Garden Archaeology

By Kodwo Eshun, 21 January 2004

garden archaelogyWhile major dance festivals like Tribal Gathering collapsed in the summer of 1998, intimate 2000-capacity events like The Big Chill's 3-day Enchanted Garden thrived, suggesting a widespread boredom with the traditional 90s format of clubs in tents. Breaking with the anonymous rural location norm, organisers Pete and Katrina Lawrence moved their instant-village set-up into The Larmer Tree Gardens near Salisbury - an ornate topography of wilderness and order designed by the estate owner, archaeologist and anthropologist General Pitt Rivers back in 1880. Peacocks step along hedged pathways which lead you to the Nepalese house, the Roman Temple and the Pleasure House, antiques from the General's colonial jaunts sited through the Garden's bowers, crannies and cul-de-sacs.

In late 90s clubland, there are more projections and VJs than ever before but it all leaves curator Alice Sharp unimpressed. She recoils from the prospect of another Bond and Star Wars loop-blitz 'unrelated' to the space, locking you into familiar responses. Sharp wants the Visual Art Exploration to integrate you and extend space while eliciting your curiosity through an experience you didn't know you wanted. Throughout January and February, she brought 8 artists (Gary Hume, Matt Mitchell, Thomas Gray, Rachel Inman, Michelle Griffiths, Tina McCallan, Maria Yiasoumi and Mark Bell) out to Larner Tree Gardens to choose a specific site, then worked with them to realise their events.

Daylight belonged to great DJs like Dego McFarlane, generating an acoustic space of solar feeling away from the deadline world. Later, lit by leaflights designed by Mark Bell, the Garden became a night-time exhibition, unknown and undreamt. That girl and that guy sprawling on the grass next to you turn out to be artists listening to your responses. Highlights included Michelle Griffiths' Re-entry: After Avalon, where the artist became a living Pre-Raphaelite astronaut painting. At the top of a carved staircase you looked down 20 feet to an artificial pond where Griffiths, the woman who fell to water, lay submerged, lit in green and slowly masticating next to the protruding corner of her sunken spaceship. At the far edge of the pond, above a waterfall, Thomas Gray's Once Upon a Time projected montages of dancers and chapter headings like 'ELECTRICITY' onto the screen of shrubbery, perceptually flip-flopping between 2D image and 3D foliage.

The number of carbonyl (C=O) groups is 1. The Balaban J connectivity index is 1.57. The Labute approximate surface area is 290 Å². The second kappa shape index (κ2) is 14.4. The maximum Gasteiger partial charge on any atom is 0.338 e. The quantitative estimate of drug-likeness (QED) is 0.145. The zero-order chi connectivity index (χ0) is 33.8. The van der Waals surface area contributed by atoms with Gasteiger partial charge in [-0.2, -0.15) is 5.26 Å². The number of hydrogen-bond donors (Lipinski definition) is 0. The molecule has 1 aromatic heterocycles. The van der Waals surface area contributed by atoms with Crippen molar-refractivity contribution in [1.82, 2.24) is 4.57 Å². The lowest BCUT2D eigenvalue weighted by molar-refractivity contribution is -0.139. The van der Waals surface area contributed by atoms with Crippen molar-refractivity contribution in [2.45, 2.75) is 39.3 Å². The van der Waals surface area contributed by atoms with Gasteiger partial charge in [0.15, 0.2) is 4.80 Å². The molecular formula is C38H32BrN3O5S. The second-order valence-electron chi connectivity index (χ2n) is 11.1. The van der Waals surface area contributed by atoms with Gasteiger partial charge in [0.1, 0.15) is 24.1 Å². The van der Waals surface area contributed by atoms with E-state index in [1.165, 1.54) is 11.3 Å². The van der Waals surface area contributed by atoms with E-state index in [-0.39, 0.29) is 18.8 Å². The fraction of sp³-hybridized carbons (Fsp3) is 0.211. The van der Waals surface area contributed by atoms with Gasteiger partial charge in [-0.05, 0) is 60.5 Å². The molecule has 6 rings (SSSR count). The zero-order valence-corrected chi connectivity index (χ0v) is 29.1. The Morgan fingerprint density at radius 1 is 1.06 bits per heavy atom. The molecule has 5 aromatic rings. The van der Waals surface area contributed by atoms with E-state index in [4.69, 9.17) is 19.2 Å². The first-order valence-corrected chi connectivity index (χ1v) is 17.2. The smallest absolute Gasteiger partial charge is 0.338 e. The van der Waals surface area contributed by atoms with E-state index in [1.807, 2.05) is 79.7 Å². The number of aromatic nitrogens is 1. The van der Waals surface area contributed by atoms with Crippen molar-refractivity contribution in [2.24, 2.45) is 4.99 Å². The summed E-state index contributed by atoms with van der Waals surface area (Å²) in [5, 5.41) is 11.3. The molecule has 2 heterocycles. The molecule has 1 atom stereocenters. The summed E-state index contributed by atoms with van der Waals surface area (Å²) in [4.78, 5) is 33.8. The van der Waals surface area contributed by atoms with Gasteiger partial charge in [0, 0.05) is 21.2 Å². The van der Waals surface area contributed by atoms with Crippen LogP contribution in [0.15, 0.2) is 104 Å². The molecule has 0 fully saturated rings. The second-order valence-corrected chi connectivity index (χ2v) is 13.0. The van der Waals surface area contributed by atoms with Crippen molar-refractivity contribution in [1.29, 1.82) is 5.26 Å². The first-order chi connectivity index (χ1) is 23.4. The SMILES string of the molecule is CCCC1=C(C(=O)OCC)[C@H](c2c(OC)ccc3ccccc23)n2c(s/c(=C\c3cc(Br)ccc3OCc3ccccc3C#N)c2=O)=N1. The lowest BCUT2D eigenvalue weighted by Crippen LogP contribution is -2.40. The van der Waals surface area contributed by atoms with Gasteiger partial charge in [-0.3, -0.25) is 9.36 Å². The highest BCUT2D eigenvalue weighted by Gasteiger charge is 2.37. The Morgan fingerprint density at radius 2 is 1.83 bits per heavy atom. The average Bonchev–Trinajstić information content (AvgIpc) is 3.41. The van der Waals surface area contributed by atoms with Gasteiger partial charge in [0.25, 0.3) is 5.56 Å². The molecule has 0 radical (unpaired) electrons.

Before you turned into the Golden Glade, you could hear the hum and drone of bees from Tina McCallan's video Natural High. Sitting in a deck chair, you watched the tinted blue screen vibrating as if shot from the bee's point of view. McCallan, oblivious to everything, inhales the pollen, gorging herself on the carnations in a Guernsey greenhouse.

Round the corner and you were enclosed in a tunnel of laurel trees. Maria Yiasoumi's lasers projected lines of light cut up as you moved through them, dissolving the biomass of branches into a dazzling lattice that zoomed to vanishing point. By transferring technology from the dancefloor to the outdoors, the Visual Arts Exploration updates the garden's Victorian tradition of summer theatre. It generates a new continuum of what multimedia club Raya call atmospheric engineering.

Kodwo Eshun: Xkodwoeshun AT yahoo.comX